Subject(s)
Smoking Cessation , Telemedicine , Tobacco Use Cessation , Adult , Female , Humans , Male , Middle Aged , Primary Health Care , Smoking Cessation/methods , Tobacco Use Cessation/methods , Treatment Outcome
18.
Front Public Health ; 10: 811397, 2022.
Article in English | MEDLINE | ID: mdl-35462820

ABSTRACT

Background: Emergency room nurses have a strong influence on the population of smokeless tobacco users. If healthcare providers address patient's tobacco use by using a brief intervention strategy (one minute or less), it increases the quit attempt rate threefold. The object of this study is to assess the effectiveness of asynchronous internet based brief tobacco intervention training with rural emergency room nurses. Methods: A 1-h asynchronous training session on smokeless tobacco use and the 2-A and 1-R (Ask, Advise, and Refer) brief tobacco intervention strategy were given to 13 emergency room nurses at a rural acute care hospital in West Virginia. Paired sample t-tests were used to compare the pre-and post-test results. Results: The 1-h training session produced significant and positive increases in all items measured: increased motivation to assist patients in quitting; increased knowledge of smokeless tobacco use, its dangers, and cessation processes; increased self-efficacy in implementing brief interventions; increased perception of tobacco cessation as important; increased perception of the effectiveness of tobacco cessation interventions; and increased acknowledgment of barriers and an awareness of how to deal with them. Conclusions: The results suggest that there is a significant potential benefit from training emergency room nurses. Brief tobacco interventions should be conducted by clinical staff during the medical history check, physical examination, or discharge phases of the emergency room visit.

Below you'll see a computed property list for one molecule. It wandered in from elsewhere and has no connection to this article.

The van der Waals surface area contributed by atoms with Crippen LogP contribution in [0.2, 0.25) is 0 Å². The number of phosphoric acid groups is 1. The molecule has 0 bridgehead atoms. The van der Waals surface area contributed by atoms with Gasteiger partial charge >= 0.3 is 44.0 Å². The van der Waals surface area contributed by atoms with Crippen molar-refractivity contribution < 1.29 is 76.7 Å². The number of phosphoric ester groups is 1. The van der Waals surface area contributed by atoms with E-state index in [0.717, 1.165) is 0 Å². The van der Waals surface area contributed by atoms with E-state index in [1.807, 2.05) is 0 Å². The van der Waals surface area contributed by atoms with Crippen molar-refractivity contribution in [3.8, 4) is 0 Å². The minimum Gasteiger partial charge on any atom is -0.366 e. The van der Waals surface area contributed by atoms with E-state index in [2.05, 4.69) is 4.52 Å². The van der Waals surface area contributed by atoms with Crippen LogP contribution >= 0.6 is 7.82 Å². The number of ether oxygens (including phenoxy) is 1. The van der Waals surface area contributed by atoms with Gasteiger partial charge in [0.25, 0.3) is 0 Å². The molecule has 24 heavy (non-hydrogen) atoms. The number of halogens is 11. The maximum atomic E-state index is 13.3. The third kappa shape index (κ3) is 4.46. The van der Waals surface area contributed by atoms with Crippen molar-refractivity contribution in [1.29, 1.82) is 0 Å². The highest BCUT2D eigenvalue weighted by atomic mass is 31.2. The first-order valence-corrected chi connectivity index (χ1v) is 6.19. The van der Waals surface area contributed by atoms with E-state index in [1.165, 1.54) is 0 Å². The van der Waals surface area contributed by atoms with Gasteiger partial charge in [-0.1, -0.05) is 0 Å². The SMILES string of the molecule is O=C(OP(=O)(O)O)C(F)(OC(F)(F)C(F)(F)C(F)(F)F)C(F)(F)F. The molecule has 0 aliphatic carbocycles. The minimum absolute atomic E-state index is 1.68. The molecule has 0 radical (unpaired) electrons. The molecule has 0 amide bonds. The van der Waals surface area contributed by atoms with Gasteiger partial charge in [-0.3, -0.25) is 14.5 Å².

Subject(s)
Smoking Cessation , Tobacco Use Cessation , Tobacco, Smokeless , Emergency Service, Hospital , Humans , Smoking Cessation/methods , Tobacco Use Cessation/methods , Tobacco, Smokeless/adverse effects , West Virginia
19.
Health Res Policy Syst ; 20(1): 43, 2022 Apr 18.
Article in English | MEDLINE | ID: mdl-35436896

ABSTRACT